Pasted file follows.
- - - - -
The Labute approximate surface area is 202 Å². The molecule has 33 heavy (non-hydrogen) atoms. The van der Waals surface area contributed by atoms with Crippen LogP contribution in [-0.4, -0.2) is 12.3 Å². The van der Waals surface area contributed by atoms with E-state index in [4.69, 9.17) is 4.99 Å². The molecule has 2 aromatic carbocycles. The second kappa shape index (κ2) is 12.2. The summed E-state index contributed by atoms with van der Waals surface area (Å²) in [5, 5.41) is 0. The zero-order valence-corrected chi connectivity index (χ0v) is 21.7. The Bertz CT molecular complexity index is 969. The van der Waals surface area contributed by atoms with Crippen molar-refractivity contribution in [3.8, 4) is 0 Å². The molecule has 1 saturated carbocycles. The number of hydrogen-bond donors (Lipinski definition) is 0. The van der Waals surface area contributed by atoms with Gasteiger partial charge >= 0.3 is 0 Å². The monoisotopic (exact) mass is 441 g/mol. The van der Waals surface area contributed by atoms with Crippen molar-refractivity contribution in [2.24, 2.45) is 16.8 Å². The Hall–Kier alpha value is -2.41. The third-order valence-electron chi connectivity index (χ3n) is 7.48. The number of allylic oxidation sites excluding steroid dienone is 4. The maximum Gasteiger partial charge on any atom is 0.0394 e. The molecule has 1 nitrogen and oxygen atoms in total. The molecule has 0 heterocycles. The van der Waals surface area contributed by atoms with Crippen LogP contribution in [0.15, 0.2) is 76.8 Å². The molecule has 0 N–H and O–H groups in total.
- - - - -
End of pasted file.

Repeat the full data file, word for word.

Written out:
The Labute approximate surface area is 202 Å². The molecule has 33 heavy (non-hydrogen) atoms. The van der Waals surface area contributed by atoms with Crippen LogP contribution in [-0.4, -0.2) is 12.3 Å². The van der Waals surface area contributed by atoms with E-state index in [4.69, 9.17) is 4.99 Å². The molecule has 2 aromatic carbocycles. The second kappa shape index (κ2) is 12.2. The summed E-state index contributed by atoms with van der Waals surface area (Å²) in [5, 5.41) is 0. The zero-order valence-corrected chi connectivity index (χ0v) is 21.7. The Bertz CT molecular complexity index is 969. The van der Waals surface area contributed by atoms with Crippen molar-refractivity contribution in [3.8, 4) is 0 Å². The molecule has 1 saturated carbocycles. The number of hydrogen-bond donors (Lipinski definition) is 0. The van der Waals surface area contributed by atoms with Gasteiger partial charge >= 0.3 is 0 Å². The monoisotopic (exact) mass is 441 g/mol. The van der Waals surface area contributed by atoms with Crippen molar-refractivity contribution in [2.24, 2.45) is 16.8 Å². The Hall–Kier alpha value is -2.41. The third-order valence-electron chi connectivity index (χ3n) is 7.48. The number of allylic oxidation sites excluding steroid dienone is 4. The maximum Gasteiger partial charge on any atom is 0.0394 e. The molecule has 1 nitrogen and oxygen atoms in total. The molecule has 0 heterocycles. The van der Waals surface area contributed by atoms with Crippen LogP contribution in [0.15, 0.2) is 76.8 Å². The molecule has 0 N–H and O–H groups in total.